Taking care of an aging parent can be a full-time job. Adult children may have to give up paying jobs in order to provide care. Even if they don’t, they may still devote hundreds of hours of their time and make sacrifices in many other ways.
Often, aging parents want to find ways to compensate their caregiver children. Unfortunately, this is more complicated than it seems, because many techniques have tax or other consequences that aren’t obvious at first glance. For instance:
- Gifts to children. You can compensate your children directly through gifts of money. However, you’ll need to be aware that gifts of more than $13,000 in a calendar year can make you subject to a large gift tax, and even smaller gifts can complicate financial or Medicaid planning. There are often ways around this, but you’ll want to talk with an attorney to determine the best method.
- Gifts in your will. You can leave assets to a caregiver child in a will or trust. This can be a good idea, but it can also lead to conflict between siblings or other family members if the caregiver is being given a much larger portion of your estate. Thus, it’s usually wise to explain your reasoning to any other children or family members who might be upset – communication between family members now can prevent problems later.
In addition, you’ll want to make sure the caregiver child is not involved in drafting or advising you on your estate plan, because this can make it easy for other beneficiaries to challenge the will later by claiming that the caregiver exercised undue influence over you.
- A caregiver agreement. Caregiver agreements are contracts between a parent and a family member in which the parent agrees to reimburse the family member for personal care services, essentially by paying a salary. They are sometimes referred to as personal care contracts. These agreements have become increasingly popular in recent years because they allow parents to compensate caregiver children fairly without having to incur gift tax or make an unequal division of their estate when they write their will.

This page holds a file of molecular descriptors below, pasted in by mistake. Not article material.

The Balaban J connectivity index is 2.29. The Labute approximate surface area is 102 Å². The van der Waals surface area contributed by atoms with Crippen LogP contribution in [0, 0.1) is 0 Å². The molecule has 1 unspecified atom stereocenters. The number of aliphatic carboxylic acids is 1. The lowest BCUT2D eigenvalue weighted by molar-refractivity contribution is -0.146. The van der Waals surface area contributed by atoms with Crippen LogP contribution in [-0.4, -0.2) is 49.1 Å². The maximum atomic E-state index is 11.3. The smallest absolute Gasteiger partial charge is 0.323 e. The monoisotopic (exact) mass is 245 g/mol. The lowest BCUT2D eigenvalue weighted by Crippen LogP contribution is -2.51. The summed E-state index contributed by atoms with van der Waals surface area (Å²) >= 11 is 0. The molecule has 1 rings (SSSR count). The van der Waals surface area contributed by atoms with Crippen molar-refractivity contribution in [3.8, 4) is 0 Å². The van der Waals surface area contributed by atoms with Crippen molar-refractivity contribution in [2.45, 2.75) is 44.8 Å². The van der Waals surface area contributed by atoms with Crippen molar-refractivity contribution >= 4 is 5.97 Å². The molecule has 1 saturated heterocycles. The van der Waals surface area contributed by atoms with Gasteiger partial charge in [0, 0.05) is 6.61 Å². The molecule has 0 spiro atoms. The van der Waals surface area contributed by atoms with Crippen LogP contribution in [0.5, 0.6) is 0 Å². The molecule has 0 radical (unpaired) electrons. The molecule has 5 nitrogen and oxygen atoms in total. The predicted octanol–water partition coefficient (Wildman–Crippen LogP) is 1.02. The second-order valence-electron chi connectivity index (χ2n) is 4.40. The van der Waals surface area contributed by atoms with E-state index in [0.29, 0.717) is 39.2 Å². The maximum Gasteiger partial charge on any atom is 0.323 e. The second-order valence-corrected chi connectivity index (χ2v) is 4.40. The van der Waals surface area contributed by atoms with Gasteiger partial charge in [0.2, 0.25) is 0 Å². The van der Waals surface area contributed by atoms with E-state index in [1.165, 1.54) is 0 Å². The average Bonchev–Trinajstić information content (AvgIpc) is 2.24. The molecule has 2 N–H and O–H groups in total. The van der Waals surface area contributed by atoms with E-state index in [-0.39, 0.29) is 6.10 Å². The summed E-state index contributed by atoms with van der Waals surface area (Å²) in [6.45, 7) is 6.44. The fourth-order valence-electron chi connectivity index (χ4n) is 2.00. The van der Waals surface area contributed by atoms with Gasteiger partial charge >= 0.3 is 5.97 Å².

Another advantage to caregiver agreements is that they remove assets from your estate, which can help with estate tax planning and Medicaid planning. On the other hand, they must be drafted carefully so the IRS won’t challenge them, and any “salary” paid to the children must be reported as taxable income. We’d be happy to advise you on whether such an agreement makes sense in your particular situation.
- Giving your child your house. If you don’t have cash (or don’t want to use cash) to compensate a child, another option is to give the child your house. You can make the child a co-owner of the house, or you can transfer the house outright and retain a life estate, meaning you have the right to live there for the rest of your life. If the child has lived with you for at least two years, transferring a house can have Medicaid planning advantages as well.
However, transferring a house can have serious tax and other consequences, so it’s important to consult with your attorney before taking this step.
- Life insurance. Another option is to take out a life insurance policy in the caregiver child’s name. The benefit of this strategy is that the policy proceeds will go directly to the child, avoiding probate. However, a life insurance policy for an older person can be quite expensive.